The ins and outs of reverse brick veneer
Turning an inside-out world the right way around again with reverse brick veneer construction.
Reverse brick veneer (RBV) is a term which, although self-explanatory when we think about it, has often caused people to do a double take: “Yes, that’s right, the bricks are on the inside of the wall… No, the plasterboard doesn’t get wet – it’s clad with… (whatever).”
In an RBV building, the brick layer is located within a protective external insulated skin. That skin can be made of pretty much anything that takes your fancy – but it must be well insulated to allow the thermal mass of the brick to do its job of regulating internal temperatures. (The brick layer can also be blocks, mud brick, rammed earth, or recycled concrete – so RBV is actually more correctly called Insulated Masonry Construction, but that name is nowhere near so well recognised or so much fun!)
We have to use the “reverse” in RBV because in the late 1950s somebody had the not-very bright idea of replacing weatherboards and fibro on timber framed houses with a veneer of bricks (BV). “Brick veneerial disease” has since become the dominant building method in southern Australia, with people in the tropics generally avoiding its contagion. Many among us have come to assume that BV is normal brick, such that double-brick construction has come to be called “full brick”. This implies that brick veneer is “half brick”, perhaps “half as good”. This isn’t far off the money. It may save a coat of paint every 15 years or so, but costs a whole lot more than that.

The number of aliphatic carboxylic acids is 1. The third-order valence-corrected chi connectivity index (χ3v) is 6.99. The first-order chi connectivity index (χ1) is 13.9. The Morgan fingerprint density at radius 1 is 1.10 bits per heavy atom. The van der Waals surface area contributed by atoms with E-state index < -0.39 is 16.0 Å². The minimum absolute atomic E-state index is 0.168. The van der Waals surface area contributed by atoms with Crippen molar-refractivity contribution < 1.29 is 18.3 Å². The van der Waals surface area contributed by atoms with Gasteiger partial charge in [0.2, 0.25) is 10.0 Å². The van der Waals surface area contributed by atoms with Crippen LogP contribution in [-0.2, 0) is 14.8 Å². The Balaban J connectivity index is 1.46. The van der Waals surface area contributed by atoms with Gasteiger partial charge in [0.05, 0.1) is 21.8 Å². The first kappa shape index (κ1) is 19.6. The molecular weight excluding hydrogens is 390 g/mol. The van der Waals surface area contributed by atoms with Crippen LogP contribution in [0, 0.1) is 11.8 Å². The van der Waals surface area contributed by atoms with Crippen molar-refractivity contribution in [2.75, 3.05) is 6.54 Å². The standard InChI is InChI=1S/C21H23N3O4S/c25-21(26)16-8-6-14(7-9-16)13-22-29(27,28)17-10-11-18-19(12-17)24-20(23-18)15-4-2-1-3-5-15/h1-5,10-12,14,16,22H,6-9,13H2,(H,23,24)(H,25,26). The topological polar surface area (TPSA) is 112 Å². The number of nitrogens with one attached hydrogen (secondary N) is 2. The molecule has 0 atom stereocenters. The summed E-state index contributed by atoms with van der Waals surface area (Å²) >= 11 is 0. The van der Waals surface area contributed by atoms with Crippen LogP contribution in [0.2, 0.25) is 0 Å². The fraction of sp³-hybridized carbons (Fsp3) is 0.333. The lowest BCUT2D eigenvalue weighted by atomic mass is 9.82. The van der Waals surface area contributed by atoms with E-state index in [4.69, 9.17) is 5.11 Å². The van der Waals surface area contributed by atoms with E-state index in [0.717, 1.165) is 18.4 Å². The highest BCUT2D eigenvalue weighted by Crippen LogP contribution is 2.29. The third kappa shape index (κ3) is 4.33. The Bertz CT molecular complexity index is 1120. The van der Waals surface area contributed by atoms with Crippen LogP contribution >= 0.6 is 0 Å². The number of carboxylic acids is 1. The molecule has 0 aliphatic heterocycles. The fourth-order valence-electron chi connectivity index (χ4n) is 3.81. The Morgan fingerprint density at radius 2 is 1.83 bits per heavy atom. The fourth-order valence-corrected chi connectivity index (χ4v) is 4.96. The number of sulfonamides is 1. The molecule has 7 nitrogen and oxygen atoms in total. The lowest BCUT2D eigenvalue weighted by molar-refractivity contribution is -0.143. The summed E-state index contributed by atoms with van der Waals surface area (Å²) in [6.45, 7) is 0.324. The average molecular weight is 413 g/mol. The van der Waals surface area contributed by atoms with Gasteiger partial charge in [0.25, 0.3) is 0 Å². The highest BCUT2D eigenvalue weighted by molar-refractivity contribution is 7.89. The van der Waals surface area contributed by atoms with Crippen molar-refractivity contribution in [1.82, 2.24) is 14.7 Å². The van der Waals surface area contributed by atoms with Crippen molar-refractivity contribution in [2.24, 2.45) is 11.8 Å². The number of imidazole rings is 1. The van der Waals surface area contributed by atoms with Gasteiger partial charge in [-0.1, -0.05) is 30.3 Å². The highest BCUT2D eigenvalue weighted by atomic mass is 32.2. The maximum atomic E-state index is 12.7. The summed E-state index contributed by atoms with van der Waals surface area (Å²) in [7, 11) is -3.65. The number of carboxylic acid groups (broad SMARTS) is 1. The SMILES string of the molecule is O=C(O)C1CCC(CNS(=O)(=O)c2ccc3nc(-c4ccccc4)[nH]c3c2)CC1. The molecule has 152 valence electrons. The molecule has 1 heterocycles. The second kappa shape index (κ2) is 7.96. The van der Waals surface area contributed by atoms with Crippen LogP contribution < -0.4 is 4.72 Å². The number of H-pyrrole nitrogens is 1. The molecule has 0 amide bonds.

The main problem with brick veneer is there is a lot of wasted thermal mass – it’s on the outside where the weather and temperature changes happen, not on the inside where people live. While BV houses can be made to perform reasonably well, even beyond 7 Stars, it is not so easy to make them work really well. It gets down to how thermal mass works to regulate the internal, or core, temperature of a home. In much the same way as our body uses physiological mechanisms to maintain a constant 36.9°C core temperature, internal thermal mass in lower latitudes (generally) will work to regulate house temperatures as part of a good passive design strategy. On the outside of the building, as cladding, its inherent thermal benefit is wasted.
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